When it comes to email authentication, SPF offers different result qualifiers to indicate how the receiving mail server should handle emails that are outside of the list mentioned in the SPF record of the sending domain.
These result qualifiers are SoftFail and HardFail. There is no hard-and-fast rule as to which one’s the better choice — choosing the right SPF policy depends on your domain’s needs and priorities.
Read on to learn more about the factors you need to consider and other protocols you can combine with SPF to enhance your email infrastructure.
SPF SoftFail Vs HardFail
When a domain owner uses the SoftFail mechanism, they add the “~all” qualifier to their SPF record. This means that the domain owner recommends that the recipient’s mail server mark the email as potentially suspicious but doesn’t necessarily reject it outright. In this case, the emails subjected to the SoftFail mechanism get placed in spam folders.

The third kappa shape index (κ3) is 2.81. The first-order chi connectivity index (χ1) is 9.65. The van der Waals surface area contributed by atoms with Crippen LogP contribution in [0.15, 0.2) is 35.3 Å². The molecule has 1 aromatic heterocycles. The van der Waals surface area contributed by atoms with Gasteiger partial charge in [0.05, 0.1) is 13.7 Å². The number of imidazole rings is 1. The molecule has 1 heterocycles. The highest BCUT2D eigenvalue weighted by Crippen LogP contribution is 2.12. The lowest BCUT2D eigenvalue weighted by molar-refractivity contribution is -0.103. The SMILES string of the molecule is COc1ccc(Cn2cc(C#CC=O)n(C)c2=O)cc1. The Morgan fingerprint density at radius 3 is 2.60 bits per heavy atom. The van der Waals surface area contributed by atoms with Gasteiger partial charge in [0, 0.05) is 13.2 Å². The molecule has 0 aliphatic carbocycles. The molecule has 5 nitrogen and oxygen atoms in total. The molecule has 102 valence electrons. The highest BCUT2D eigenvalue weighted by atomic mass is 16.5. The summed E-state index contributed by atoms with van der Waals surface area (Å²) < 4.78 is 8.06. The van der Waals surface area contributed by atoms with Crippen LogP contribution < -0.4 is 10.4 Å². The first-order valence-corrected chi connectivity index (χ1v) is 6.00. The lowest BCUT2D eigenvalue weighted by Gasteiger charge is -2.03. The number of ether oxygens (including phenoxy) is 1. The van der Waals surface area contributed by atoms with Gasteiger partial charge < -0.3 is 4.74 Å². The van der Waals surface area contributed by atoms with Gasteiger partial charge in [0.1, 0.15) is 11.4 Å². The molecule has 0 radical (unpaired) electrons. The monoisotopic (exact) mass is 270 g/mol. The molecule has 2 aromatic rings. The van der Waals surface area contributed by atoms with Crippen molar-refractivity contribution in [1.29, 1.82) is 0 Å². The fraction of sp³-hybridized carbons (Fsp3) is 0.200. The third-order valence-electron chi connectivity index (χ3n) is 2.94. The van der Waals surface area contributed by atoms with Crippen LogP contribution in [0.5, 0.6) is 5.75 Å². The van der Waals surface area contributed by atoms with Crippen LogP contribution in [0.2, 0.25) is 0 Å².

In practice, many email systems treat SoftFail as a weaker indication of failure compared to HardFail. SoftFail allows for some flexibility, understanding that not all legitimate email servers may be explicitly listed in the SPF record.
On the other hand, when a domain owner uses the HardFail mechanism, it adds the “-all” qualifier to its SPF record. This indicates that the domain owner wants the recipient’s mail server to reject any email that does not match the IP addresses or “.from” in the SPF record. HardFail is a stricter policy, and it may result in a higher likelihood of legitimate emails being rejected if the SPF record is not properly configured to include all authorized mail servers, or due to instances of false positives.